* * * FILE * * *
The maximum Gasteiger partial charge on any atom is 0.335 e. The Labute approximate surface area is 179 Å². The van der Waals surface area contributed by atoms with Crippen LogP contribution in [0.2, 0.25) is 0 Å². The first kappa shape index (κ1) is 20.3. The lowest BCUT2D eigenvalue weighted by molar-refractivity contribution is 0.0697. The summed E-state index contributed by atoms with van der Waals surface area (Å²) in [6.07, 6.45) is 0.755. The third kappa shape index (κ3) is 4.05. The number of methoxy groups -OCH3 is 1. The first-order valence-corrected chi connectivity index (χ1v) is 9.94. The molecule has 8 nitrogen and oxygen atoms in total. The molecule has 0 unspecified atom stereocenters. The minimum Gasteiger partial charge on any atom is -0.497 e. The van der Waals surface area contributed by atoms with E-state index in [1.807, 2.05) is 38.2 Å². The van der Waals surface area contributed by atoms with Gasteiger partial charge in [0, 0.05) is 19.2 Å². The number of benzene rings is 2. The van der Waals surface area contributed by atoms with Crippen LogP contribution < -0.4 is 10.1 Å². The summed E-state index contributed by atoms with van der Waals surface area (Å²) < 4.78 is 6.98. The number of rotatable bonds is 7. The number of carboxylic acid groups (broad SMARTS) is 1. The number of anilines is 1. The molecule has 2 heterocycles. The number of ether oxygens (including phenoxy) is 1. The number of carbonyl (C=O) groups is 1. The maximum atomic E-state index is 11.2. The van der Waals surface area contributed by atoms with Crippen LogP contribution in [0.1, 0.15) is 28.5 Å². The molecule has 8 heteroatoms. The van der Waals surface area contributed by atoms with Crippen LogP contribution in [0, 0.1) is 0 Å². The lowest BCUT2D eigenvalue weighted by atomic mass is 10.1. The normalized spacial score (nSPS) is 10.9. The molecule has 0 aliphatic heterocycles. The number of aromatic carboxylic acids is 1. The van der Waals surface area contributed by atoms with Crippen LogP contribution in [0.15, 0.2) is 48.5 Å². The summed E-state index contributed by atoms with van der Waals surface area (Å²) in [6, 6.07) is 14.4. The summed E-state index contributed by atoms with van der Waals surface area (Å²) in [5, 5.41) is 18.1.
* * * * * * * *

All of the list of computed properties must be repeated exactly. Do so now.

The maximum Gasteiger partial charge on any atom is 0.335 e. The Labute approximate surface area is 179 Å². The van der Waals surface area contributed by atoms with Crippen LogP contribution in [0.2, 0.25) is 0 Å². The first kappa shape index (κ1) is 20.3. The lowest BCUT2D eigenvalue weighted by molar-refractivity contribution is 0.0697. The summed E-state index contributed by atoms with van der Waals surface area (Å²) in [6.07, 6.45) is 0.755. The third kappa shape index (κ3) is 4.05. The number of methoxy groups -OCH3 is 1. The first-order valence-corrected chi connectivity index (χ1v) is 9.94. The molecule has 8 nitrogen and oxygen atoms in total. The molecule has 0 unspecified atom stereocenters. The minimum Gasteiger partial charge on any atom is -0.497 e. The van der Waals surface area contributed by atoms with E-state index in [1.807, 2.05) is 38.2 Å². The van der Waals surface area contributed by atoms with Gasteiger partial charge in [0, 0.05) is 19.2 Å². The number of benzene rings is 2. The van der Waals surface area contributed by atoms with Crippen LogP contribution < -0.4 is 10.1 Å². The summed E-state index contributed by atoms with van der Waals surface area (Å²) < 4.78 is 6.98. The number of rotatable bonds is 7. The number of carboxylic acid groups (broad SMARTS) is 1. The number of anilines is 1. The molecule has 2 heterocycles. The number of ether oxygens (including phenoxy) is 1. The number of carbonyl (C=O) groups is 1. The maximum atomic E-state index is 11.2. The van der Waals surface area contributed by atoms with Crippen LogP contribution in [0.1, 0.15) is 28.5 Å². The molecule has 8 heteroatoms. The van der Waals surface area contributed by atoms with Crippen LogP contribution in [0, 0.1) is 0 Å². The lowest BCUT2D eigenvalue weighted by atomic mass is 10.1. The normalized spacial score (nSPS) is 10.9. The molecule has 0 aliphatic heterocycles. The number of aromatic carboxylic acids is 1. The van der Waals surface area contributed by atoms with Crippen LogP contribution in [0.15, 0.2) is 48.5 Å². The summed E-state index contributed by atoms with van der Waals surface area (Å²) in [6, 6.07) is 14.4. The summed E-state index contributed by atoms with van der Waals surface area (Å²) in [5, 5.41) is 18.1.